What Is Sex? Students' Definitions of Having Sex, Sexual Partner, and Unfaithful Sexual Behaviour

By Randall, Hilary E.; Byers, E. Sandra | The Canadian Journal of Human Sexuality, Summer 2003 | Go to article overview

What Is Sex? Students' Definitions of Having Sex, Sexual Partner, and Unfaithful Sexual Behaviour


Randall, Hilary E., Byers, E. Sandra, The Canadian Journal of Human Sexuality


Abstract: In this study 164 heterosexual. Canadian university students were asked about their definitions of the terms having sex, sexual partner, and unfaithful. Students were asked to indicate which from a list of 18 sexual behaviours they would include in their definition of each of the three terms. Significantly more-behaviours were included in students' unfaithful definition than were included in the sexual partner definition and significantly more behaviours were included in the sexual partner definition than in the having sex definition. For example, while less than 25% of participants considered oral genital behaviour to be having sex, more than 60% thought that the giver or receiver of oral sex was a sexual partner, and more than 97% considered a partner who had oral sex with someone else to be have been unfaithful. Similarly, while masturbating to orgasm in the presence of another was considered to be having sex by less than 4% of participants, 34% reported that this behaviour was sufficient to consider that persona sexual partner and 95% considered it to be unfaithful. Students were more likely to include a behaviour in their definitions if orgasm occurred than if orgasm did not occur. There were no significant gender differences. Multiple regression analyses revealed that older and less sexually experienced students reported a broader definition of sexual partner than did younger and more sexually experienced students. The implications of these findings for sex research and sexual health promotion are discussed.

Key words: Sexual behaviour definitions Having sex Sexual partner Unfaithful Canadian university students

INTRODUCTION

Sex is a term that is frequently used, and yet poorly defined. Ambiguity about the definition of the term contributes to concern about the validity of self-reported sexual behaviour (Carpenter, 2001; Cecil, Bogart, Wagstaff, Pinkerton, & Abramson, 2002; McConaghy, 1999). Respondents may use their own idiosyncratic definitions of sex and therefore respond to research questions based on different opinions about what behaviours constitute sex (McConaghy, 1999; Richters & Song, 1999). The lack of clarity concerning the definition of this term can cause further challenges when attempts are made to define and study other terms related to sexual behaviour such as sexual partner, virgin, or unfaithful (Blower & Boe, 1993; Carpenter, 2001; Stevens-Simon, 2001; Woody, Russel, D'Souza, & Woody, 2000).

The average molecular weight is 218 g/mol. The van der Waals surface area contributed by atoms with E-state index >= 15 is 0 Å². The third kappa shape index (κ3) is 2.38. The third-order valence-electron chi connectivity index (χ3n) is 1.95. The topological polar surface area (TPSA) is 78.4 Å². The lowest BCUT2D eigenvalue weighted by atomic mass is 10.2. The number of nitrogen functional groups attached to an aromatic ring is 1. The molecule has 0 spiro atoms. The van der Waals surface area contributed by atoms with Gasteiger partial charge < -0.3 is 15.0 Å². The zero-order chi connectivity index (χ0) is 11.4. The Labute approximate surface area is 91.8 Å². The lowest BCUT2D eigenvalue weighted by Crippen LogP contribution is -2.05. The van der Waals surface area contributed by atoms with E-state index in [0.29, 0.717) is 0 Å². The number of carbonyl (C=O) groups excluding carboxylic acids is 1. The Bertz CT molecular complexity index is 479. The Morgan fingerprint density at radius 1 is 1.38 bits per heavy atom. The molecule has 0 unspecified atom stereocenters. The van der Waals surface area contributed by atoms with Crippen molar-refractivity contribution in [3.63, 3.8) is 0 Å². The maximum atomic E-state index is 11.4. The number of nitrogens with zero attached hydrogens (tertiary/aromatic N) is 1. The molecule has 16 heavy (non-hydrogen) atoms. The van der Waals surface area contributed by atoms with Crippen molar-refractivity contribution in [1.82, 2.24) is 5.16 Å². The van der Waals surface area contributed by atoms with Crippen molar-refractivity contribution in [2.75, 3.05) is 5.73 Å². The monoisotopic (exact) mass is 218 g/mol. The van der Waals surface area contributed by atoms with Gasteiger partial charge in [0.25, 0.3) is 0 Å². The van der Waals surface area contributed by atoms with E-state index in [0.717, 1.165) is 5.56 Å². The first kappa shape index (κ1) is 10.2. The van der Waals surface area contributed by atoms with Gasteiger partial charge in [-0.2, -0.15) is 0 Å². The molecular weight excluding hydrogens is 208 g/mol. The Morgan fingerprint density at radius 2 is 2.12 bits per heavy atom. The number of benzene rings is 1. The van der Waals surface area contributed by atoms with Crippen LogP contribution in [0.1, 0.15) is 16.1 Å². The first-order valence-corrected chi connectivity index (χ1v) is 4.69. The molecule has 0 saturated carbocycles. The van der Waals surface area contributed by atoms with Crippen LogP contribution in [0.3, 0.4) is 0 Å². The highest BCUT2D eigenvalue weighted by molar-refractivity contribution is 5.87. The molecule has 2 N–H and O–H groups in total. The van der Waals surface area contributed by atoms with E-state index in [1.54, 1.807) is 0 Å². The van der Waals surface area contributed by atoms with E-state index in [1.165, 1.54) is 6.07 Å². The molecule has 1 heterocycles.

Recently, researchers in the United States, the United Kingdom, and Australia have investigated university students' definitions of having sex. These studies found that students differ in their opinions of what sexual behaviours constitute having sex (Pitts & Rahman, 2001; Richters & Song, 1999; Sanders & Reinisch, 1999). While the vast majority of respondents (more than 97%) in these three studies included penile-vaginal intercourse in their definition of sex, fewer (between 70% and 90%) respondents considered penile-anal intercourse to constitute having sex. Oral-genital behaviours were defined as sex by between 32% and 58% of respondents. Richters and Song (1999) noted that, in their Australian sample, the occurrence of orgasm slightly increased the likelihood that a behaviour was included in their respondents' definitions of having sex. However, the authors did not test these differences statistically. Further, although these studies examined a range of sexual behaviours, researchers have not investigated self-stimulation (masturbatory) behaviours while in the presence of a partner, or in telephone or computer contact with a partner.

The main goal of this study was to determine Canadian university students' views about what behaviours constitute having sex including the extent to which orgasm influences their definitions. We also examined students' definitions of two other sex-related terms that have not been examined and that are of importance to both the promotion of student's sexual health, and to the validity of certain areas of sex research: sexual partner and unfaithful sexual behaviour. …

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